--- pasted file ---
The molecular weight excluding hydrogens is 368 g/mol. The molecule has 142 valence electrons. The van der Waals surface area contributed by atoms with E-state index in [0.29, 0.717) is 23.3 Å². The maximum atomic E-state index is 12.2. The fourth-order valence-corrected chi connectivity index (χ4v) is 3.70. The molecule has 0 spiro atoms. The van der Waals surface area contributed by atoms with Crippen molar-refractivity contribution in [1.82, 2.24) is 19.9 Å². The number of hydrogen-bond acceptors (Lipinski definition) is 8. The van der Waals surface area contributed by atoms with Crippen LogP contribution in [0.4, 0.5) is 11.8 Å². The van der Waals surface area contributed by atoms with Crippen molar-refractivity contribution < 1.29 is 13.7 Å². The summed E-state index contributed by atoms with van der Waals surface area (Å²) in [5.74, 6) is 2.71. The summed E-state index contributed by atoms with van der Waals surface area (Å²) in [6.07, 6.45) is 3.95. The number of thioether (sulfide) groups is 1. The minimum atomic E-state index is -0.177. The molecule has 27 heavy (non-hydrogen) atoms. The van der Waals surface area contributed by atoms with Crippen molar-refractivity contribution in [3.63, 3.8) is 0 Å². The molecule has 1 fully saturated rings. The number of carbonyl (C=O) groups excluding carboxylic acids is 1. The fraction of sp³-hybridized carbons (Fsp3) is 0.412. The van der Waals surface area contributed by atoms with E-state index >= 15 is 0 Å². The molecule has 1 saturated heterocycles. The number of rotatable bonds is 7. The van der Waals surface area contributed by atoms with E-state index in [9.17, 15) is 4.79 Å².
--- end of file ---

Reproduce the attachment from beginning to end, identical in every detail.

The molecular weight excluding hydrogens is 368 g/mol. The molecule has 142 valence electrons. The van der Waals surface area contributed by atoms with E-state index in [0.29, 0.717) is 23.3 Å². The maximum atomic E-state index is 12.2. The fourth-order valence-corrected chi connectivity index (χ4v) is 3.70. The molecule has 0 spiro atoms. The van der Waals surface area contributed by atoms with Crippen molar-refractivity contribution in [1.82, 2.24) is 19.9 Å². The number of hydrogen-bond acceptors (Lipinski definition) is 8. The van der Waals surface area contributed by atoms with Crippen LogP contribution in [0.4, 0.5) is 11.8 Å². The van der Waals surface area contributed by atoms with Crippen molar-refractivity contribution < 1.29 is 13.7 Å². The summed E-state index contributed by atoms with van der Waals surface area (Å²) in [5.74, 6) is 2.71. The summed E-state index contributed by atoms with van der Waals surface area (Å²) in [6.07, 6.45) is 3.95. The number of thioether (sulfide) groups is 1. The minimum atomic E-state index is -0.177. The molecule has 27 heavy (non-hydrogen) atoms. The van der Waals surface area contributed by atoms with Crippen molar-refractivity contribution in [3.63, 3.8) is 0 Å². The molecule has 1 fully saturated rings. The number of carbonyl (C=O) groups excluding carboxylic acids is 1. The fraction of sp³-hybridized carbons (Fsp3) is 0.412. The van der Waals surface area contributed by atoms with E-state index >= 15 is 0 Å². The molecule has 1 saturated heterocycles. The number of rotatable bonds is 7. The van der Waals surface area contributed by atoms with E-state index in [9.17, 15) is 4.79 Å².